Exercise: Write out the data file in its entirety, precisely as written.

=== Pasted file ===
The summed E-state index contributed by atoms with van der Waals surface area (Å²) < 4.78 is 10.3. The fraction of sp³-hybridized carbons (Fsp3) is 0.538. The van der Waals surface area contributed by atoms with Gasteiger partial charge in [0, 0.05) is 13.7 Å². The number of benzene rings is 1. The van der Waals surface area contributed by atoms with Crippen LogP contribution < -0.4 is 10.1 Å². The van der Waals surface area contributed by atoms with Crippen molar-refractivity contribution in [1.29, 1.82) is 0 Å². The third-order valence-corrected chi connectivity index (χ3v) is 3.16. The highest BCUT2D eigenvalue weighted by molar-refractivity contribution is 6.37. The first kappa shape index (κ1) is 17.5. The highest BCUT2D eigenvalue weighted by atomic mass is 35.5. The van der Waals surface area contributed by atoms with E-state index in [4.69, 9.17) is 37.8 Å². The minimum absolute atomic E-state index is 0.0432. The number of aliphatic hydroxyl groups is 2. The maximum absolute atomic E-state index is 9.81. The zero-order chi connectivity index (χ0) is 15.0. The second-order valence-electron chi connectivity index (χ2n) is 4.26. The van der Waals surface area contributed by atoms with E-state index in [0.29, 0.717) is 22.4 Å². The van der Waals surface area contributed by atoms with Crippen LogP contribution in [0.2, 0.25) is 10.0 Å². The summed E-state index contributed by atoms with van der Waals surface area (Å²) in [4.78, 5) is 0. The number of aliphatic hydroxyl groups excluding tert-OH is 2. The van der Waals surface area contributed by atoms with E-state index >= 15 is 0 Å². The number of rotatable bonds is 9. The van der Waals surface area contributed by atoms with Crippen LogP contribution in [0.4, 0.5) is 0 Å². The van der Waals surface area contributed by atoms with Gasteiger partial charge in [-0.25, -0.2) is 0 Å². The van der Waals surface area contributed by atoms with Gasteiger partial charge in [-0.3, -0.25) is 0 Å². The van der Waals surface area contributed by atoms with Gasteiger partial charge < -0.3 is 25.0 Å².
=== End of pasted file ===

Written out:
The summed E-state index contributed by atoms with van der Waals surface area (Å²) < 4.78 is 10.3. The fraction of sp³-hybridized carbons (Fsp3) is 0.538. The van der Waals surface area contributed by atoms with Gasteiger partial charge in [0, 0.05) is 13.7 Å². The number of benzene rings is 1. The van der Waals surface area contributed by atoms with Crippen LogP contribution < -0.4 is 10.1 Å². The van der Waals surface area contributed by atoms with Crippen molar-refractivity contribution in [1.29, 1.82) is 0 Å². The third-order valence-corrected chi connectivity index (χ3v) is 3.16. The highest BCUT2D eigenvalue weighted by molar-refractivity contribution is 6.37. The first kappa shape index (κ1) is 17.5. The highest BCUT2D eigenvalue weighted by atomic mass is 35.5. The van der Waals surface area contributed by atoms with E-state index in [4.69, 9.17) is 37.8 Å². The minimum absolute atomic E-state index is 0.0432. The number of aliphatic hydroxyl groups is 2. The maximum absolute atomic E-state index is 9.81. The zero-order chi connectivity index (χ0) is 15.0. The second-order valence-electron chi connectivity index (χ2n) is 4.26. The van der Waals surface area contributed by atoms with E-state index in [0.29, 0.717) is 22.4 Å². The van der Waals surface area contributed by atoms with Crippen LogP contribution in [0.2, 0.25) is 10.0 Å². The summed E-state index contributed by atoms with van der Waals surface area (Å²) in [4.78, 5) is 0. The number of aliphatic hydroxyl groups excluding tert-OH is 2. The van der Waals surface area contributed by atoms with E-state index >= 15 is 0 Å². The number of rotatable bonds is 9. The van der Waals surface area contributed by atoms with Crippen LogP contribution in [0.4, 0.5) is 0 Å². The van der Waals surface area contributed by atoms with Gasteiger partial charge in [-0.25, -0.2) is 0 Å². The van der Waals surface area contributed by atoms with Gasteiger partial charge in [-0.3, -0.25) is 0 Å². The van der Waals surface area contributed by atoms with Gasteiger partial charge < -0.3 is 25.0 Å².